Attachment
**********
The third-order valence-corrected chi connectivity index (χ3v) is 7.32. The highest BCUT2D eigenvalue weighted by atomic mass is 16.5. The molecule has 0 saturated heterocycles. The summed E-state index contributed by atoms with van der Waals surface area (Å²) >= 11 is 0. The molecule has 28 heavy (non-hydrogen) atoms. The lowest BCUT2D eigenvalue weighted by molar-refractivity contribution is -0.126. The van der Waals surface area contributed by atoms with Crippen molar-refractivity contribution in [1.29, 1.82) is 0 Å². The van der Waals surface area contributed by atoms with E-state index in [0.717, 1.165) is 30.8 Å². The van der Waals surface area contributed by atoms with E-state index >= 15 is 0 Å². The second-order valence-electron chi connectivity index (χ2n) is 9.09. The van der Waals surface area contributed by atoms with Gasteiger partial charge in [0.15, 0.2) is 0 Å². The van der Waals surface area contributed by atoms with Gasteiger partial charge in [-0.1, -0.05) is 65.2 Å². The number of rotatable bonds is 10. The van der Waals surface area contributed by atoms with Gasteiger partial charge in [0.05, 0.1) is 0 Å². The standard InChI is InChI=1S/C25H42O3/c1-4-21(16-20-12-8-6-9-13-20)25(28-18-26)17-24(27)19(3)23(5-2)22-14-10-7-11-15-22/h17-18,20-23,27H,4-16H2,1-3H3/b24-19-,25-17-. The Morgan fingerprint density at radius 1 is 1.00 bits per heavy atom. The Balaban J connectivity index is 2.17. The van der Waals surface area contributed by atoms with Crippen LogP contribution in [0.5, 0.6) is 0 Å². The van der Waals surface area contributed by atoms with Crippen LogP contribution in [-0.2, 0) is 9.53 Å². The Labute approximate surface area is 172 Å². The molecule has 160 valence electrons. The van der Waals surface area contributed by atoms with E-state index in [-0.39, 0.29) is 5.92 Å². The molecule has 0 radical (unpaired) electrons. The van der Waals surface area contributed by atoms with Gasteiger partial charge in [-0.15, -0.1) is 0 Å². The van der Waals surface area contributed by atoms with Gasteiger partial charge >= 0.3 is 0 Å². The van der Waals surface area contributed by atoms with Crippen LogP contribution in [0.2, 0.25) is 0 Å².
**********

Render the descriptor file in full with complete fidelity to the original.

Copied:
The third-order valence-corrected chi connectivity index (χ3v) is 7.32. The highest BCUT2D eigenvalue weighted by atomic mass is 16.5. The molecule has 0 saturated heterocycles. The summed E-state index contributed by atoms with van der Waals surface area (Å²) >= 11 is 0. The molecule has 28 heavy (non-hydrogen) atoms. The lowest BCUT2D eigenvalue weighted by molar-refractivity contribution is -0.126. The van der Waals surface area contributed by atoms with Crippen molar-refractivity contribution in [1.29, 1.82) is 0 Å². The van der Waals surface area contributed by atoms with E-state index in [0.717, 1.165) is 30.8 Å². The van der Waals surface area contributed by atoms with E-state index >= 15 is 0 Å². The second-order valence-electron chi connectivity index (χ2n) is 9.09. The van der Waals surface area contributed by atoms with Gasteiger partial charge in [0.15, 0.2) is 0 Å². The van der Waals surface area contributed by atoms with Gasteiger partial charge in [-0.1, -0.05) is 65.2 Å². The number of rotatable bonds is 10. The van der Waals surface area contributed by atoms with Gasteiger partial charge in [0.05, 0.1) is 0 Å². The standard InChI is InChI=1S/C25H42O3/c1-4-21(16-20-12-8-6-9-13-20)25(28-18-26)17-24(27)19(3)23(5-2)22-14-10-7-11-15-22/h17-18,20-23,27H,4-16H2,1-3H3/b24-19-,25-17-. The Morgan fingerprint density at radius 1 is 1.00 bits per heavy atom. The Balaban J connectivity index is 2.17. The van der Waals surface area contributed by atoms with Crippen LogP contribution in [0.5, 0.6) is 0 Å². The van der Waals surface area contributed by atoms with Crippen LogP contribution in [-0.2, 0) is 9.53 Å². The Labute approximate surface area is 172 Å². The molecule has 160 valence electrons. The van der Waals surface area contributed by atoms with E-state index in [-0.39, 0.29) is 5.92 Å². The molecule has 0 radical (unpaired) electrons. The van der Waals surface area contributed by atoms with Gasteiger partial charge in [-0.15, -0.1) is 0 Å². The van der Waals surface area contributed by atoms with Gasteiger partial charge >= 0.3 is 0 Å². The van der Waals surface area contributed by atoms with Crippen LogP contribution in [0.2, 0.25) is 0 Å².